CCM’s Consciously Coupled Relationship Series :: “A.R.E. You There For Me?” (The Question All Partners Must Answer)

*Consciously Coupled* explores everything relationships from local moms AND a licensed couples counselor. We’re discussing couples therapy, the pros and cons of relationship books, tips on navigating cross-cultural relationships, how to find time alone as a couple, and MUCH MORE! See the entire series here.

The most common reason couples see a therapist is because they don’t feel emotionally connected to their partners. 

Sure, they’ll make the first appointment because they’re knee-deep in a painful disagreement they’ve had countless times over an issue all couples face (housework, parenting, finances, and sex). But behind the quarrels of how to manage roles in the household are some pretty painful feelings. 

Emotional Connection is Key to Thriving Partnership

Partners who don’t feel seen, understood or valued won’t feel emotionally connected.

The marital commitment we should intentionally make is the promise to do life together. 

All human beings ultimately want to have our lives witnessed because it makes us feel like we matter. It’s innate that we want to feel purposeful and relevant. 

We get our self-esteem and confidence at a very young age by what we believed trusted others (caregivers) told us about ourselves. If you had a parent who encouraged and praised you, you felt that. You soaked it in and personified all the words that fed you. 

When caregivers don’t do this, it has the opposite effect on a child, and they believe and embody those words, too. 

What most people don’t realize, though, is that this process happens throughout the entire lifespan. The people you have in your life are your mirrors. When you have enough negative, toxic people in your life, you start to believe and embody what they say and who they are. Likewise, the positive, praising people with whom you surround yourself helps to build you up and boost your self confidence and feelings of worthiness.

So, it stands to reason that your partner is your most trusted ally in this “mirroring” process. Who they are, what they stand for, and how they interact with you as a human being can significantly impact how you see yourself on the inside. 

The path of receiving love, encouragement, and depth with your partner is emotional. When you have a genuine emotional connection, you feel seen.

Emotional Connection

A.R.E. You There For Me?

One of my favorite authors and teachers, Dr. Sue Johnson, has an acronym that clearly describes what couples need from one another. A.R.E. begs the question, “Are you there for me?”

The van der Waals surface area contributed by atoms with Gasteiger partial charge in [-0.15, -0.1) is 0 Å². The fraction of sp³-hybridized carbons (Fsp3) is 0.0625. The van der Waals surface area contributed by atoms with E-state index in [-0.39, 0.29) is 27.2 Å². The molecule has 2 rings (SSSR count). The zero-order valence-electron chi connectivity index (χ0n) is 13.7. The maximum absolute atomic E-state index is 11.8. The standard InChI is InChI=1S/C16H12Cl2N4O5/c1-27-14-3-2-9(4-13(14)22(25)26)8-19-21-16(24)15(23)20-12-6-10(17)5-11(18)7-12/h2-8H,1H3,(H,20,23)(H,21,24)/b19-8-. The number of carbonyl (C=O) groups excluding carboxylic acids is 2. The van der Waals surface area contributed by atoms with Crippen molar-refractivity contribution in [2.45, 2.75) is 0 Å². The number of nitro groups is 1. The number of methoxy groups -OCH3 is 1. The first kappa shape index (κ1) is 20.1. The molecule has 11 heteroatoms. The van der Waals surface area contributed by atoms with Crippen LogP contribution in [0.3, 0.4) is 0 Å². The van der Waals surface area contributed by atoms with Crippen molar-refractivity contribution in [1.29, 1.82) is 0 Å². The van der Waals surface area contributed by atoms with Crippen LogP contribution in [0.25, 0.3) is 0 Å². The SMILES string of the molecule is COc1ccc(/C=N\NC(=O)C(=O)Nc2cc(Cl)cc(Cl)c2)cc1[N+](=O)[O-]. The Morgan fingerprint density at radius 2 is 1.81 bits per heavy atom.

A – Accessibility. Are you and your partner easy to access throughout the day? Healthy, thriving partners regularly turn toward each other, reaching out at various points during the day. Being accessible helps build trust and a feeling of security.

R – Responsiveness. Are you and your partner responsive to each other’s emotional needs? Neurologically, when someone else “sees” how we feel, it has a calming effect on our nervous system. It’s like being rocked by your loving grandmother, who hasn’t a single more important thing in the whole world than being with you at that moment. So whether your partner cares about how you feel is vital to emotional health. 

E – Engaged. Are you and your partner engaged with one another when you do talk? Or, are you on cell phones, watching TV, or distracted with kids? Authentic engagement is when you set everything else aside and indeed be with your partner. 

How do you strive to stay emotionally connected to your partner?

Jennifer Slingerland Ryan knows a thing or two about kids and families. First, she knows they are joyous, exhilarating, loving and so darn fun. Second, she knows they suck your life dry and make you weep like a baby. By day she’s a psychotherapist; by night she’s a mom and wife. She claims to love therapizing couples, educating parents, reading dystopian fiction and sleeping in her free time (read: she never sleeps). Jennifer is a mom of twins, two 15 year olds. Her youngest is...a joy. Let's just stop there. Most days you can find her in her office seeing clients, doing laundry, loading or unloading the dishwasher, or catching up on the latest episode of Real Housewives of (Insert City Here), Walking Dead or This Is Us. She is a tree-hugging country girl from West Texas who reads, writes, and teaches about human development and families as a hobby and profession. You can read more from Jennifer at her therapy blog, ichoosechange.com